Wildcats win volleyball tourney for first time
The high school volleyball season is about one month old, and already three teams have been No. 1 in the state Class 3A rankings.
Eagan is the latest to hold the hot potato, moving to the top of the poll following its victory at the Apple Valley Eagle Invitational last weekend. The Wildcats defeated Chaska, the previous No. 1 team, in the semifinals before beating Blaine 22-25, 25-22, 15-7 in the championship match Saturday afternoon.
The Wildcats have been trying for years to win the Eagle Invitational. They have been in it every year since 1998 but had gone 0-for-15 before finally breaking through.
“We called it the Eagan Curse,” senior captain Taylr McNeil said. “We talked about it before every match, and we didn’t want it to happen again this year.”
Eagan (16-0) defeated Alexandria and Eden Prairie in the first two rounds of the tournament before its 25-21, 25-22 victory over Chaska in the semifinals. It’s the Wildcats’ second tournament championship of the season; they won the Shakopee Invitational in early September.
“We were good in every aspect of the game, and you have to be to win this tournament,” Eagan coach Kathy Gillen-Melville said. “We served well, received well, blocked well, played good defense, and we did it against good teams. That’s a big thing for our girls’ confidence because we have a lot of tough matches coming up.”
Taylr McNeil was the Wildcats’ standout player in the Eagle Invitational with 60 kills and 32 digs in four matches. She had plenty of help, Gillen-Melville said. Setters Madeline McNeil and Brie Orr ran the offense well, defensive specialists Kelly Madison and Alix Putman were strong in the back row and middle hitters such as junior Callie Schapehahm were factors at the net.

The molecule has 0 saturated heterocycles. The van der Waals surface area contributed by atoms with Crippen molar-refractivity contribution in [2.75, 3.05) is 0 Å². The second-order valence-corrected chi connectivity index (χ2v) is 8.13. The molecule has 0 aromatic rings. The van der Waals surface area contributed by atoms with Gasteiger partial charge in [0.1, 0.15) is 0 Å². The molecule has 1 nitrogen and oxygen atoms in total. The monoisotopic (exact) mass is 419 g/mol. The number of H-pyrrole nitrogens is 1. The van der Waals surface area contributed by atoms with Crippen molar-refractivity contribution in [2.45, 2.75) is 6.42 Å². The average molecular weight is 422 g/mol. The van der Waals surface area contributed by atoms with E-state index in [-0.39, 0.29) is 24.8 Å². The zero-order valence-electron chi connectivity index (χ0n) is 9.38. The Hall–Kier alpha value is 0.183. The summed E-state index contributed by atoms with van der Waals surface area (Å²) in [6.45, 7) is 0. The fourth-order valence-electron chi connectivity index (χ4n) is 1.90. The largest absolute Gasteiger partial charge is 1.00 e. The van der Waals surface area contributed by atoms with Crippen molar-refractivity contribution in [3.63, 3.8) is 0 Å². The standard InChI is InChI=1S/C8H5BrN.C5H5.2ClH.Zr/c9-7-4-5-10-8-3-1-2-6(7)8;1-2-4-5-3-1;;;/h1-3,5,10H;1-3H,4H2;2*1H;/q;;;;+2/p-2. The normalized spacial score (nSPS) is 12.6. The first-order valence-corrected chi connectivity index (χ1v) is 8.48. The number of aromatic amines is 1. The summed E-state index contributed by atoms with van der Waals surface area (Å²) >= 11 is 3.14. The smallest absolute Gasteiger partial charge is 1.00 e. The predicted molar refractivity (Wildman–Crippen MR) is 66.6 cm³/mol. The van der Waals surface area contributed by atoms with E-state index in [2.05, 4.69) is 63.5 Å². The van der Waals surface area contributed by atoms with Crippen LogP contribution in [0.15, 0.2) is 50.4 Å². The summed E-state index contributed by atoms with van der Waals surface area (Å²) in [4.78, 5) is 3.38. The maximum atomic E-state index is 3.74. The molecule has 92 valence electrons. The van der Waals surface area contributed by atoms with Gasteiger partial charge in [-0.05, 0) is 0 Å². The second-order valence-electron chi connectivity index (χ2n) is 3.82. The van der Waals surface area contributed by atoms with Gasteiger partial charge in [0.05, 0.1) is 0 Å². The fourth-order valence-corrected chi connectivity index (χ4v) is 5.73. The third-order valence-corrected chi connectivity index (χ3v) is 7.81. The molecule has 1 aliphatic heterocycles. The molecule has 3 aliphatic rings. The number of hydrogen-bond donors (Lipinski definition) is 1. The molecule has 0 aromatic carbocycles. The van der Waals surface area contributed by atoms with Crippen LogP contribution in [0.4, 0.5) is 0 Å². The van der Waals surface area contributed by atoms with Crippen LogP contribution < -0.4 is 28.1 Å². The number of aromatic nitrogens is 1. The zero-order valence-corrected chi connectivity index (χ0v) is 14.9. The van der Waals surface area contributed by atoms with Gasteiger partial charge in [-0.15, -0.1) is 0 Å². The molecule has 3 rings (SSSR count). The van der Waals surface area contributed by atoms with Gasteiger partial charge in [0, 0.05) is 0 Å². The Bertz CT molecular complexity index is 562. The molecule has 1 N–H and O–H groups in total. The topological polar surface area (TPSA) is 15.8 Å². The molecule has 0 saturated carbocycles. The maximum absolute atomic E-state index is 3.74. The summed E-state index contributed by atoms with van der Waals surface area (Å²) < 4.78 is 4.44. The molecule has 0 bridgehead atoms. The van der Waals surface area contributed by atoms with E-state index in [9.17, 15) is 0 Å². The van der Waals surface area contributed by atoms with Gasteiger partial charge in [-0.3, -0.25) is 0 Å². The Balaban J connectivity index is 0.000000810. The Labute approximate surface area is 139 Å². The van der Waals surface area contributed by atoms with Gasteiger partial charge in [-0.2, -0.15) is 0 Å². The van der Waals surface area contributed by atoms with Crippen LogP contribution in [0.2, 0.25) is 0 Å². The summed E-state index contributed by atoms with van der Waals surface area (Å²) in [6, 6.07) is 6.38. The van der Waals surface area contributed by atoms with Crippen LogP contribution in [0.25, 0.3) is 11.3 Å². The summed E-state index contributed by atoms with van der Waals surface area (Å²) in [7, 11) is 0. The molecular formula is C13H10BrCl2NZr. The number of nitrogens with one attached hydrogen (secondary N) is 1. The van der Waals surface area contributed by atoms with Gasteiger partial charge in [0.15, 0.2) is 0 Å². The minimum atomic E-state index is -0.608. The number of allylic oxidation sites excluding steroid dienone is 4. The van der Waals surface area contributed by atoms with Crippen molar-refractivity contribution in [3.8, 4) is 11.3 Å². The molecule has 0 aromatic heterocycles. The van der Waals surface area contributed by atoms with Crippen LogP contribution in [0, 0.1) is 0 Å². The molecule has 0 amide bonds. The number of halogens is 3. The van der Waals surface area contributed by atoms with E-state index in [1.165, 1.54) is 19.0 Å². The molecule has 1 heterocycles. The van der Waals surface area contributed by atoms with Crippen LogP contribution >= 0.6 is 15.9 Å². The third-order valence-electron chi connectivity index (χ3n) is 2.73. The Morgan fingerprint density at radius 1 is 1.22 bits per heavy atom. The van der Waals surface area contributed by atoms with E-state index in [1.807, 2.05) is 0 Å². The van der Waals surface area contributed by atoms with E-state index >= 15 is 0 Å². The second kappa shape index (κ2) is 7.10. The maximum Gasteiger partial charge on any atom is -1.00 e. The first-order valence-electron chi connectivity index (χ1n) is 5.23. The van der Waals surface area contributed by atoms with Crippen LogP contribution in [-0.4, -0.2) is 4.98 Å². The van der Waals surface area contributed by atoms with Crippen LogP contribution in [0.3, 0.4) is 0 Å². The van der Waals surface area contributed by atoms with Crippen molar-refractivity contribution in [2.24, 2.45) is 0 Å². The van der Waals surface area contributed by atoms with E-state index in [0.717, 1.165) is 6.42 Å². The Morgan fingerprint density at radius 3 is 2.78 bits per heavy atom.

Blaine’s Lydia Dimke is listed in the program as a setter, but the 6-foot-2 senior is to the Bengals what Taylr McNeil is to Eagan – a do-everything player. Eagan was having a difficult time dealing with Dimke’s attacks in the first game of the Eagle Invitational championship match. By the second and third games the Wildcats figured out a way to lessen Dimke’s damage.
“We don’t really focus on one player,” Taylr McNeil said. “She’s a great player; I won’t take that away from her. But we needed to settle down and worry about what was happening on our side of the net.”
Gillen-Melville said Dimke was not as dominant in the final two games. “We served tougher, and that might have taken them out of their offense a little bit,” the coach said.
The Eagle Invitational, probably the state’s most competitive regular-season tournament, completed its 36th edition. In 34 of the previous 35 years, the eventual large-school state champion played in the Eagle Invitational – but didn’t necessarily win it. Eagan, for example, won state championships in 2001 and 2003 but didn’t win the Eagle Invitational either of those years.
Defending state Class AAA champion Lakeville North also defended its title at the Eagle Invitational. The Panthers were 2-2 this year and finished seventh. After defeating Waconia in the first round, North lost in straight sets to Marshall, the top-ranked team in Class 2A. North (14-3) also fell to Hopkins before defeating Lakeville South 25-19, 25-19 in the seventh-place match. Lakeville South (8-10) went 1-3 in the tournament.
Apple Valley also went 1-3 in the Eagle Invitational, with its victory coming against Andover in its final match. The Eagles, 6-10 overall, also will be hosts of the October Classic on Oct. 11-12, with Chaska scheduled to be in the field.
Eagan, Prior Lake and Lakeville North were tied for first place in South Suburban Conference volleyball after all three won conference matches Tuesday night.
The leaders have yet to play each other. Eagan goes to Lakeville North on Oct. 15 and is home against Prior Lake on Oct. 15. Prior Lake and Lakeville North play Oct. 1 at North.